Silence is Golden


I’m a “Shhh-usher.” I don’t know exactly when I became a “Shhh-usher,” but I’m pretty sure it was around the time I had kids. I “Shhh-ushed” people when the babies were asleep (For the love of God, don’t wake them up!!!), and then I “Shhh-ushed” the kids themselves when they became, well, kids, who tended to talk, or yell, or blurt things out at inappropriate times. I also “Shhh-ushed” them when I really just needed a break from tiny, high-pitched voices. (Oh, don’t give me that judgey thing–you’ve wished them temporarily mute, too.)

It’s a tremendously useful word–or sound, or whatever it is. One quick “Shhh!”, accompanied by the requisite glare, was magic when it came to the need for blessed silence. It didn’t always work, but when it did–Aaaahhhhh!

I’m pretty sure the sound, and the gesture, are universal, too. Which may be rather telling when we recognize that we all, no matter who we are or where we’re from, have the need for silence.

Recently, I read My Stroke of Insight, by Dr. Jill Bolte Taylor. It’s the story of her devastating stroke and recovery, and it’s fascinating stuff. However, one part struck me. When Taylor had her stroke, she remarked on how a part of her brain was silenced–the constant “brain chatter” running through her mind, quiet. She was entirely, completely in the present moment, given her brain’s injury.

As she recovered, and her mind began to heal, Taylor made a choice: She would decide when to allow her brain to talk to her, and when to tell it to “Shhh.”

I’ve tried it, and guess what? It works! Not perfectly, and I usually have to repeat it to myself (I don’t like people telling me what to do, even if it’s me doing the telling), but after a few well-timed “Shhh-ushes,” and an internal glare towards my chattering mind, I’ve been able to grab moments of silence.

Silence. What a gift, in the midst of the non-stop assault of noise in our world. With life’s constant commotion, I don’t need my own mind to add to it. And in our nation’s current of angst, my brain’s been chattering overtime. It’s time to take a break.

So, “Shhhhhhh, already!” And if you happen to see me “Shhh-ushing,” and no one is around, I’m likely “Shhh-ushing” myself. I probably deserve it. Sometimes, my brain needs to remember that silence is indeed, golden.

2018-10-30T09:39:32+00:00July 17th, 2017|4 Comments

About the Author:

MARY FRAN BONTEMPO is a speaker, author and humorist who teaches audiences to control their most powerful influence: Self-Talk. Author of The Woman’s Book of Dirty Words, and Not Ready for Granny Panties, Mary Fran proves small changes in self-talk yield big life changes, allowing individuals to redefine their lives both professionally and personally in a rapidly changing world. A Huffington Post and Thrive Global contributor, and regular columnist for Women’s Voices Magazine and Best Kept Self, Mary Fran inspires and motivates readers and listeners to tame the self-talk beast, leading them to personal and professional renewal and success. After thirty years’ experience as owner of a full-service recruiting firm, and finding herself in the middle of a perfect life storm—turning 50, a crashing economy, and most devastating, a son with serious addiction issues—Mary Fran created the blog, Not Ready for Granny Panties, authoring two books in the series and developing a life-affirming brand full of practical wisdom and wit. A frequent media guest and speaker, audiences delight in her empowering and entertaining message.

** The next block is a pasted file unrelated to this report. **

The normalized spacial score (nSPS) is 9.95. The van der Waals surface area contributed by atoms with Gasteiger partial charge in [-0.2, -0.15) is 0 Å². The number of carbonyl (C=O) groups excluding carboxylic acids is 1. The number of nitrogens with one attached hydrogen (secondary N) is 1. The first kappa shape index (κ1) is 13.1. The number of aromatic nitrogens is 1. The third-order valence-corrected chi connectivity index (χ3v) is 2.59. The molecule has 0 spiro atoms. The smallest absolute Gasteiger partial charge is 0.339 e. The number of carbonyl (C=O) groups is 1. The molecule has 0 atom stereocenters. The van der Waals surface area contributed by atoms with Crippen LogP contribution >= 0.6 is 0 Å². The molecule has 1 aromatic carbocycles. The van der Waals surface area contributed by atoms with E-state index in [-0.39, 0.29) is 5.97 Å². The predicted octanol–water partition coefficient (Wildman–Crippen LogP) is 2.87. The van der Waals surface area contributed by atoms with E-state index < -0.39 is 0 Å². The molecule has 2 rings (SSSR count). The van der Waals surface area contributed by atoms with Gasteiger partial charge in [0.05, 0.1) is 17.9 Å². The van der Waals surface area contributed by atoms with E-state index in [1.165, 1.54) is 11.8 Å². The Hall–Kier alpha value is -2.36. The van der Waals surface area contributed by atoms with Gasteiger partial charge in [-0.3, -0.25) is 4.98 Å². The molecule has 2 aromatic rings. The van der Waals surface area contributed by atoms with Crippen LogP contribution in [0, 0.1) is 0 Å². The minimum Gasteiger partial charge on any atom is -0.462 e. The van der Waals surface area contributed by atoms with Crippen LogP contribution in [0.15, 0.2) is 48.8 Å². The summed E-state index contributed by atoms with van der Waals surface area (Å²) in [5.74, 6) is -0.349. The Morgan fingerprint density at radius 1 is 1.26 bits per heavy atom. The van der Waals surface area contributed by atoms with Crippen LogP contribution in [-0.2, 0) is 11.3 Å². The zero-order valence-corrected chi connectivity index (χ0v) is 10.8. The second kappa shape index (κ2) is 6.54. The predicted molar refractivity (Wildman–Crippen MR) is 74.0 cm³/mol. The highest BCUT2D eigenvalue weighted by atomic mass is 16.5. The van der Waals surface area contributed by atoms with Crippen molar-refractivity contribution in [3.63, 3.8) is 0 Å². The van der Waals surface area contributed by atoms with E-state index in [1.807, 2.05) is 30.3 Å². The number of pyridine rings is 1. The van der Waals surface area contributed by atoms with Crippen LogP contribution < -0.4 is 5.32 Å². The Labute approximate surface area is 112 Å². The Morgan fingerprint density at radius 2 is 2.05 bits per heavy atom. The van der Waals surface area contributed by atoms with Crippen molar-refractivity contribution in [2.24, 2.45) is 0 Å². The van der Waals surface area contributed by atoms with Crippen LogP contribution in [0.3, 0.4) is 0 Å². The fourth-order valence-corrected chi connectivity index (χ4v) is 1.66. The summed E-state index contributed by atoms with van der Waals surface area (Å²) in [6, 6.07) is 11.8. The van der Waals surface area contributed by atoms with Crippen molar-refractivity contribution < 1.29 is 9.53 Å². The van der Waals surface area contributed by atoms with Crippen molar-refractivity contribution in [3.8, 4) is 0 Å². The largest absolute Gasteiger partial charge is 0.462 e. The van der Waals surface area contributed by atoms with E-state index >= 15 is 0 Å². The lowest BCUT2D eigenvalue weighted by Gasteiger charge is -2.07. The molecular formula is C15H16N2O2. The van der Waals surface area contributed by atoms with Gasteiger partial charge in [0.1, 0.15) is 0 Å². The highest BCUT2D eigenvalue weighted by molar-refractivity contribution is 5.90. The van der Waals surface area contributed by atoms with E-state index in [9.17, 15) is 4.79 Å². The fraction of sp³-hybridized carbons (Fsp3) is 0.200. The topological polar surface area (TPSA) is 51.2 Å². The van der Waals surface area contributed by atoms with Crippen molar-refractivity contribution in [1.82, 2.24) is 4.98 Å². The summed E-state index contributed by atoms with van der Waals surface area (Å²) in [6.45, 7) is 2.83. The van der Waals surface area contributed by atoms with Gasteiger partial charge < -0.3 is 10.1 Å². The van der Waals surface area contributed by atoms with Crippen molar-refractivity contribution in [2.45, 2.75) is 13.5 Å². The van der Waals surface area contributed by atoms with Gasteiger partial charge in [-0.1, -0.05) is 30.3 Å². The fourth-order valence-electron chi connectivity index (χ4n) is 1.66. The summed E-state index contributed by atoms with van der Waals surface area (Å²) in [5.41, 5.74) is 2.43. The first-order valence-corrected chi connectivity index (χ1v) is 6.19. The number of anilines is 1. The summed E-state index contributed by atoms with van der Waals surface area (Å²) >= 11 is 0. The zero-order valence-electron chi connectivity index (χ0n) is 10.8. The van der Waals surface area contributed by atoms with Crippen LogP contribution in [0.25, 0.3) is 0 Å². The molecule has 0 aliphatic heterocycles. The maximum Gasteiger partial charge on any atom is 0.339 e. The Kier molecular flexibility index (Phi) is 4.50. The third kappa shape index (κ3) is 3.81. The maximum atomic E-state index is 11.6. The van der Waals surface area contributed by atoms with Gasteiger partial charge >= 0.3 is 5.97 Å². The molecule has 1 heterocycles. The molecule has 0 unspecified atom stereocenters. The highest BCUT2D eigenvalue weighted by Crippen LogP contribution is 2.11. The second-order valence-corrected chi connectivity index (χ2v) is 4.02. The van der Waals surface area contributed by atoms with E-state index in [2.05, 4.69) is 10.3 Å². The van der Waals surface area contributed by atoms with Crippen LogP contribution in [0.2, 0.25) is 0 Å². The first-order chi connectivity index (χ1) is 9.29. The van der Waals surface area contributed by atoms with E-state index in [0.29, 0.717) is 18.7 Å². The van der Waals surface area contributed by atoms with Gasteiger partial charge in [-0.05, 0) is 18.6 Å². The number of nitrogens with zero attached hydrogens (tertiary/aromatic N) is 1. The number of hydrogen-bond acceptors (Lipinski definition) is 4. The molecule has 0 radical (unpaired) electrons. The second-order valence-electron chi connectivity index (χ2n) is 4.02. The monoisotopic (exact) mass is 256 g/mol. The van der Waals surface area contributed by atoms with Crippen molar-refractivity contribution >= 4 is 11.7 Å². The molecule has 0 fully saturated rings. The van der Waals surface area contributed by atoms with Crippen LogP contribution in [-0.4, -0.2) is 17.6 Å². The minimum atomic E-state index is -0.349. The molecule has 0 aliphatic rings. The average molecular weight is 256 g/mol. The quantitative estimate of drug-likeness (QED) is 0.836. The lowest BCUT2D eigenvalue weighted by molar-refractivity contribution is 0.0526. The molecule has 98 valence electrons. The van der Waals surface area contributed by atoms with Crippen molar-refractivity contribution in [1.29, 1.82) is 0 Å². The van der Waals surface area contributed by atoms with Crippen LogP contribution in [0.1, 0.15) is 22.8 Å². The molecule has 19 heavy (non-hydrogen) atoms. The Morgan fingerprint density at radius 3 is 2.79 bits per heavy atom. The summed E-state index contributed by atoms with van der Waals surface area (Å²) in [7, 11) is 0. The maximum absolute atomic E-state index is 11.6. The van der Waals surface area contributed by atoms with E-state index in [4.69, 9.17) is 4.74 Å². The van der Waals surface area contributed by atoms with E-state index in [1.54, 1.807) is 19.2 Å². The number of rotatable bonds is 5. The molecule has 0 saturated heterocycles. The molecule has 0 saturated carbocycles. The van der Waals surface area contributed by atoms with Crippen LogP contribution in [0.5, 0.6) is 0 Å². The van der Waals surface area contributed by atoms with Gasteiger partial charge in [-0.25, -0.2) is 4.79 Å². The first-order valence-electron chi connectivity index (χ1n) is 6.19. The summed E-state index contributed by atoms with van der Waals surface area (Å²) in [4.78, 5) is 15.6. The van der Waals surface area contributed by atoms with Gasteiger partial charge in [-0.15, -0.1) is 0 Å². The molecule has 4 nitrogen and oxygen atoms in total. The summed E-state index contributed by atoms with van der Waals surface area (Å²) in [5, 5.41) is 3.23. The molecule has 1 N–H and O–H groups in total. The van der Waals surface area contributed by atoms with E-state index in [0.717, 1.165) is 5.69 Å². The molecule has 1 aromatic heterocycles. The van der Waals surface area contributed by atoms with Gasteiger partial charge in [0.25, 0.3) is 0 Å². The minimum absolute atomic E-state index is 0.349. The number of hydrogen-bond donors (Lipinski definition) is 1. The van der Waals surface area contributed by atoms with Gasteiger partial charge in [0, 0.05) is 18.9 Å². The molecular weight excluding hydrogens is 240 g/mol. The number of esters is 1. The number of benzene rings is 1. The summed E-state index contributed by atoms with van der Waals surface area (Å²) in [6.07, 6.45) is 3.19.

1. Mary Fran Bontempo July 17, 2017 at 8:42 PM

    Susan, Thank you for the kind words, and for putting me in the same space as Maria Shriver! The everyday is my favorite place to be, and I just try to do it as well as I can. So grateful to call you a friend; thanks again! xo

  2. Susan Zubak July 17, 2017 at 1:17 PM

    I so enjoy reading your wit and wisdom! Your posts, along with Maria Shriver’s Sunday Paper, bring calm (and sanity and direction) to an otherwise noisy world. You gals are both on my favorites to cozy up and read.
    Just this morning I put on slow jazz music to shush the noise in my brain. So this article was so refreshing that I’m on the right track!
    Thank you my friend for your refreshing insight into the everyday:)

  3. Mary Fran Bontempo February 9, 2017 at 8:37 PM

    Yes, it’s fascinating stuff. Also gives me a little hope that I can calm the voices in my head on a regular basis. Thanks for checking in, Chrysa!

  4. Chrysa Smith February 8, 2017 at 8:12 AM

    So timely. I was watching On the Psychiatrist’s Couch (yes) and he was doing brain scans of people with all sorts of brain problems—stroke, depression, Alzheimers and the emotional centers of the brain that were firing either way too much or way too little. I was fascinated to learn that you can improve your brain’s health, even if it’s bad now and learn how to quiet those firing synapses? to relax the mind.

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